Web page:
Earthwork Wilderness Survival Training School | 413-340-1161

Not Just Your Everyday Campfire

tending the fireSo everybody has spent time around a campfire, right? Maybe you roasted marshmallows, shared stories, cooked yummy food and enjoyed the mesmerizing flame.

Perhaps, if we were moths, we would be drawn to it the same way they are.

Take a walk back in time and imagine our ancestors sitting around the campfire. This fire wasn’t just there, filling up the space; it was constantly being in use…in a variety of ways, such as heating up rocks for a sweat lodge ceremony, making pottery and firing the earthen ware clay pot vessels, fire hardening tools, and purifying plants and making them softer and more edible.

During my last trip to Alaska, I had an opportunity to talk in great detail about the symbolism and the detail in the carvings that were created within our ancestors’ own personal bowls. These were not just a means to an end; their artistry was an example of their love, respect and reverence for the creator—very much tied to their spirituality. These bowls were carved or shaped from the coals of fire.

How to Make Your Own Coal-burned Bowl

1-photo 2 (1)In these photographs, we show you the process:

1. Need a fire—not just any fire will do; the fire needs to have embers that will last a long time. This is done using hardwood coals, i.e., maple, birch, beech, etc.

kids cutting wood for bowls2. Need a good strong seasoned price of wood—size is up to you; 5” or 6″ round is a great beginning…pine, cedar, cherry, etc.

3. Need a way to extract coals to place on your bowl blank shows the different details that we do when we teach coal burning.

coal burned spoon4. Need a tool to keep ember in place—this could be something that will not catch fire. A green branch to hold ember to bowl blank until depression forms.

coal burned bowl5. Carefully hold bowl and secure green branch to coals and blow in ember so it begins to burn depression. (Warning: if you get a flame, blow out carefully, or it can crack your bowl.)

6. Replace coals and repeat—when the coal goes out, you simply scrape out the char with stone or a stick and get another ember from the fire and repeat.

Enjoy experimenting with these wilderness skills and add a whole new level to having a campfire.

Nature’s Gifts

Greetings!

The holiday times are upon us. You could go out and buy all kinds of decorations for your Christmas tree or your windows, or cards for friends and family. But let’s look at another perspective…how about creating your own decorations using materials from the natural world?

Our ancestors constantly used different fibers of different plants for textiles, making baskets, creating mats out of cattail, art and sculptures too.  Living in a time where people buy everything, there seems to be a disconnect to the natural world.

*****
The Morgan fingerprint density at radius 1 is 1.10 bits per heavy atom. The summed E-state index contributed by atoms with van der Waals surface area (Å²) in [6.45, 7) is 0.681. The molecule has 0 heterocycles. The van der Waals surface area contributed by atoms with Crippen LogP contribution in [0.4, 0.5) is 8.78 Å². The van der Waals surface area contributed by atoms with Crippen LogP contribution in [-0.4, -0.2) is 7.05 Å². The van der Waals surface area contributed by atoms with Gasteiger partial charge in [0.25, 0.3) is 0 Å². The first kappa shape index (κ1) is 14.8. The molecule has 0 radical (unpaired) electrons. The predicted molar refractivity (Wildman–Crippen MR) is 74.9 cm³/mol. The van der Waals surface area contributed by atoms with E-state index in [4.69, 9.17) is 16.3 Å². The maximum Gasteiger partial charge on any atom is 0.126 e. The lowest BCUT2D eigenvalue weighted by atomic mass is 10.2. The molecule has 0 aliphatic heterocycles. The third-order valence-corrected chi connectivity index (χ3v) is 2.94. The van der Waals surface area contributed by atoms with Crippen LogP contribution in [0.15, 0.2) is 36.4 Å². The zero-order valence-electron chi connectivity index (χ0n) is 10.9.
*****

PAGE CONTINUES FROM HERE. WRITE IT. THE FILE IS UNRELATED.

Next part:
How did this picture frame actually get here?

Well, first you need the natural materials—who knows if they were harvested in a respectful manner and that other trees were thinned to create habitat for small herbaceous plants and animals and insect growth too? Then it needs to be shipped to a factory where it is to be manufactured; then once it’s manufactured, it gets packaged. Then after the packaging happens, it gets put on a truck…then there’s all the resources used to ship it whether by plane, train or tractor-trailer vehicle from overseas. Notice how many things are from China. These are all a tremendous amount of resources to use when you can easily learn how to make things on your own from nature.

The alternative…
First begin with intent; then decide what your goal is—what would you like to create and for whom (i.e., your mother or father or perhaps grandparents or friends)?  When you figure out for whom, then create something for them; imagine what they would like. You can make a necklace with homemade beads that you can carve. You can make a wreath using our abundant Eastern Hemlocks. You can make bracelets. You can make a little basket. You can even make a spinning top with an acorn, and dolls or action figures from cattail and sedge. You can make cards too. There are so many options.

What do you think about when you want to create?

Think about where you are most likely to find an abundant source of material; it could be a wetland, deep forest, in a field close by. Then research and learn how the native people or pioneers or current crafts people process these resources.

When you create something with your own hands and your heart and intent behind it, it has so much more value than perhaps buying something that doesn’t have a personal connection. There is so much happening in the wilderness during this time even though the leaves are dropped and it looks bare.  There are so many gifts out there that nature offers. You can also go out with friends and enjoy the “process” which helps to build relationships with each other as well as with your surroundings.

The other option is going to the store and waiting in lines to buy things, spending your money and your time in an area that’s very loud and not as intimate.

So life is about “choice.” May you give yourself the gift of creating your own gifts this season.
Blessings,
Frank